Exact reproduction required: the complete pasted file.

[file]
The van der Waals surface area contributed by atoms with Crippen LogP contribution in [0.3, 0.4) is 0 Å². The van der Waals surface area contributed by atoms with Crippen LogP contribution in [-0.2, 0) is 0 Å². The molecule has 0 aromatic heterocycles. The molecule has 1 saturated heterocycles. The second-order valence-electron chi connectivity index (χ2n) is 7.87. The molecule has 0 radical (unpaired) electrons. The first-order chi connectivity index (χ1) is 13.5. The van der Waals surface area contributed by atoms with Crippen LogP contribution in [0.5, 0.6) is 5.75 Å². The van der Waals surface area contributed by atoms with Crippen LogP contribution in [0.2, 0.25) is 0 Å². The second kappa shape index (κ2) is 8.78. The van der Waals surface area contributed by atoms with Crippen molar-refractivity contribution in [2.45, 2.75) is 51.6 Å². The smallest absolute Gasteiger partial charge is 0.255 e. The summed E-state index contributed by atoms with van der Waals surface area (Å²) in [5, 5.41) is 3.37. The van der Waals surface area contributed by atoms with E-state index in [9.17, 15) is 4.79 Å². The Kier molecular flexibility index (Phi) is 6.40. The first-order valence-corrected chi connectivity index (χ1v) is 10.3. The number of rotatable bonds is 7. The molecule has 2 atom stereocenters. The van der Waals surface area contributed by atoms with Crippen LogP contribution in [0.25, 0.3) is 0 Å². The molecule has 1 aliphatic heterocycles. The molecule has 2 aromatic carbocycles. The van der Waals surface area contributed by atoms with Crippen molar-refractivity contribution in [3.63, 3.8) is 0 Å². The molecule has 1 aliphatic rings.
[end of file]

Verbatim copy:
The van der Waals surface area contributed by atoms with Crippen LogP contribution in [0.3, 0.4) is 0 Å². The van der Waals surface area contributed by atoms with Crippen LogP contribution in [-0.2, 0) is 0 Å². The molecule has 0 aromatic heterocycles. The molecule has 1 saturated heterocycles. The second-order valence-electron chi connectivity index (χ2n) is 7.87. The molecule has 0 radical (unpaired) electrons. The first-order chi connectivity index (χ1) is 13.5. The van der Waals surface area contributed by atoms with Crippen LogP contribution in [0.5, 0.6) is 5.75 Å². The van der Waals surface area contributed by atoms with Crippen LogP contribution in [0.2, 0.25) is 0 Å². The second kappa shape index (κ2) is 8.78. The van der Waals surface area contributed by atoms with Crippen molar-refractivity contribution in [2.45, 2.75) is 51.6 Å². The smallest absolute Gasteiger partial charge is 0.255 e. The summed E-state index contributed by atoms with van der Waals surface area (Å²) in [5, 5.41) is 3.37. The van der Waals surface area contributed by atoms with E-state index in [9.17, 15) is 4.79 Å². The Kier molecular flexibility index (Phi) is 6.40. The first-order valence-corrected chi connectivity index (χ1v) is 10.3. The number of rotatable bonds is 7. The molecule has 2 atom stereocenters. The van der Waals surface area contributed by atoms with Crippen LogP contribution in [0.25, 0.3) is 0 Å². The molecule has 1 aliphatic heterocycles. The molecule has 2 aromatic carbocycles. The van der Waals surface area contributed by atoms with Crippen molar-refractivity contribution in [3.63, 3.8) is 0 Å². The molecule has 1 aliphatic rings.